Here's How the Koenigsegg Jesko's Seven-Clutch Gearbox Works

The nine-speed transmission in the Koenigsegg Jesko Is an engineering marvel.

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Oskar Bakke/Koenigsegg

The Koenigsegg Jesko is a 1600-hp, track-focused, road-legal weapon and uses a nine-speed seven-clutch gearbox Koenigsegg calls the Light Speed Transmission (LST). It’s the company’s first in-house effort, and like anything with the Koenigsegg name, it’s deeply bonkers.

This story originally appeared in the June 2019 issue of Road & Track.

Unlike a dual-clutch, the LST has no selector forks, collars, or synchronizers to engage each individual gear. Instead, selection is executed purely by opening and closing clutches. According to Christian von Koenigsegg, these clutches are capable of opening or closing in as little as two milliseconds.

Dual-clutch transmissions (DCTs) work on the same principle. One clutch opens while the other closes, allowing for wildly fast shift times. The problem is that they can only preselect a single gear at a time. The ECU guesses which ratio will be needed next, preselecting a gear. If it’s wrong, shift time suffers. For track driving, this works great, but if you’ve ever floored it on a highway with a DCT, you may have noticed it takes some time to downshift into the perfect gear.

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Cutaway rendering of the Jesko gearbox.
Wyeth Yates

Instead of two clutches, the LST uses seven—eight if you count the differential that’s part of the transaxle. These are wet, multiplate clutches with their own hydraulic actuators and pressure sensors. Each gear pair gets a clutch of its own, and the transmission uses three gear shafts instead of two, which allows for compounding gears.

The input shaft comes directly from the engine and has the option to send torque to one of three gears on the second shaft. The second shaft then has the option to send torque through one of three gears on the third shaft. Three options multiplied by an additional three options means there are a total of nine gear ratios possible. With a traditional two-shaft transmission, you need nine pairs of gears for nine gear ratios. With compound gears on three shafts, the LST only needs six gear pairs. While some automakers are stuck on addition, Koenigsegg has moved on to multiplication.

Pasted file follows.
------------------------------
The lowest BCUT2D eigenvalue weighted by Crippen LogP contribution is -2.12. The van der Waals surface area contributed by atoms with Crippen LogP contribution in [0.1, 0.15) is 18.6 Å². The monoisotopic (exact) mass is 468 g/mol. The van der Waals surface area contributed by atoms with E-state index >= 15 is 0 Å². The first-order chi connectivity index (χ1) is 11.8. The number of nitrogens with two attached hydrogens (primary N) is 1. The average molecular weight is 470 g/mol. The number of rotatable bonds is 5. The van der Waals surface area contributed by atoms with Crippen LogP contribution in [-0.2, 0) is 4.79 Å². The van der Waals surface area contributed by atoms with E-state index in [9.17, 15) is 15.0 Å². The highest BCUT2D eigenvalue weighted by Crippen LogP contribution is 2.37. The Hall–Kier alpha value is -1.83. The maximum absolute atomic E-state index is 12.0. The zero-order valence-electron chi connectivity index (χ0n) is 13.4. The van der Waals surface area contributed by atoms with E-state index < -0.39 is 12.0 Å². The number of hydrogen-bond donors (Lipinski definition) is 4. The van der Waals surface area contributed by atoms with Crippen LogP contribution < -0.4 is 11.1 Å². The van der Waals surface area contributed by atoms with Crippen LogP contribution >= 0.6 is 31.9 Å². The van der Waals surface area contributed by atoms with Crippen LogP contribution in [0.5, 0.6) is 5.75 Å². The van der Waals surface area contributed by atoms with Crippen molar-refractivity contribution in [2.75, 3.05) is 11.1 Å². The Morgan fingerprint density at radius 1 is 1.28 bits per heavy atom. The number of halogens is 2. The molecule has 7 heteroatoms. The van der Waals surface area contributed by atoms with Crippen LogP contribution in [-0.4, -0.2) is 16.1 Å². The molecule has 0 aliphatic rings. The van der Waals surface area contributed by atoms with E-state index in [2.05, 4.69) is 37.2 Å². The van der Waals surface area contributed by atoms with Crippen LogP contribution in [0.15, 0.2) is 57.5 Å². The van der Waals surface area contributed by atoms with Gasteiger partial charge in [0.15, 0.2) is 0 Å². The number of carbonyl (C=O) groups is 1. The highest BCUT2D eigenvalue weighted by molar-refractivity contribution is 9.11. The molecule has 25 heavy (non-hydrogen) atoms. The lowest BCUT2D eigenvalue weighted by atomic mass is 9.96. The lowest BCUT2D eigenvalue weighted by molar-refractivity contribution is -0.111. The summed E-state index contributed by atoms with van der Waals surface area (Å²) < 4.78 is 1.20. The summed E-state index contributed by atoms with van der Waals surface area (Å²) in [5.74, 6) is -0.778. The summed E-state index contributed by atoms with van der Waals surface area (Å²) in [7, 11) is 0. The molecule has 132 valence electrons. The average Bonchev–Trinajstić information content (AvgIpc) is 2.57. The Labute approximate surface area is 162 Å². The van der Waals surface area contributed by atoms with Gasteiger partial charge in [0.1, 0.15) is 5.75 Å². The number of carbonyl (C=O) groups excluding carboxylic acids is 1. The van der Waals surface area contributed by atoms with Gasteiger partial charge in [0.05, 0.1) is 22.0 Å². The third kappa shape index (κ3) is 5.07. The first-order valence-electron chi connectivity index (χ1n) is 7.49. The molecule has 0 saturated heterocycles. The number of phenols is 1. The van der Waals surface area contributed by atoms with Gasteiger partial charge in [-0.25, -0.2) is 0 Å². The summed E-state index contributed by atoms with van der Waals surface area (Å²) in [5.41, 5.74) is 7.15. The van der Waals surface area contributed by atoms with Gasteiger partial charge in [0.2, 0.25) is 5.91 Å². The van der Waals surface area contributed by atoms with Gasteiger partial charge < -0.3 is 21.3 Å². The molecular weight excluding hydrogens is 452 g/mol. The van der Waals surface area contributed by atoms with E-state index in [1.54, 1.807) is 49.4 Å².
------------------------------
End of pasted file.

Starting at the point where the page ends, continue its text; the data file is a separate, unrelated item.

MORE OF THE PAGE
For those who have been counting clutches this whole time, one clutch per gear pair puts us at six clutches, leaving us with one remaining. The final clutch provides reverse, directly matching the input shaft to the output shaft, skipping the gear set and thus changing the direction of rotation for the output. In total, we have seven gear pairs, nine forward speeds, and one reverse. All of this adds up to 198 pounds, including fluids, in a package that’s less than half the length of the Agera’s seven-speed transmission.

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Koenigsegg founder Christian von Koenigsegg with the Regera.
Koenigsegg

Because each gear pair has a clutch, switching from one gear to another with the LST simply requires simultaneously opening and closing the respective clutches. It’s like a dual-clutch that never has to predict which gear comes next; it’s ready for whatever the driver wants. Koenigsegg calls this ultimate power on demand, or UPOD. The goal is to put you in the optimum gear for acceleration without hesitation.

UPOD works by giving the driver two shifting options. Pull the paddle shifter back one notch, and you shift one gear. Pull it all the way back, and the LST downshifts to the ideal gear for maximum acceleration. It works with upshifts as well, putting you into the highest gear possible without bogging down the engine. A console-mounted shift lever performs a similar function.

Picture yourself on the autobahn the moment you pass an unrestricted-speed-limit sign, engine humming along at a low rpm in ninth gear. Instead of sequentially dropping through each gear, with UPOD, you snap into exactly the right ratio to blast away. During full-throttle shifts, there’s never a loss of torque—one clutch disengages as the next engages. Flooring it from first gear all the way to ninth would result in uninterrupted acceleration.

Finally, a supercar that can shift to any gear as fast as it can drain a bank account.


DAILY KIT

Christian von Koenigsegg is responsible for some of the most outrageous vehicles on the planet, exercises in engineering that push the boundaries of what's possible. From carbon-fiber wheels to the new nine-gear Light Speed Transmission, the 46-year-old CEO and his company are obsessed with progress in the name of speed. We wanted to know more about his world, so we asked what he uses every day, without fail. The reliable kit.

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Wyeth Yates

TESLA MODEL 3

“It’s the best contemporary ‘normal’ daily driver around.”

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Wyeth Yates

ROLEX OYSTER PERPETUAL

“A no-frills, self-winding automatic with date display, and it will work after a big solar flare knocks out all electric equipment.”

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Wyeth Yates

FUJISTU LAPTOP

"To make everything happen anywhere: design, engineering, finance, marketing, you name it.”

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Wyeth Yates

BRAUN ELECTRIC TOOTHBRUSH

“Such a difference in mouth freshness compared with a manual toothbrush.”

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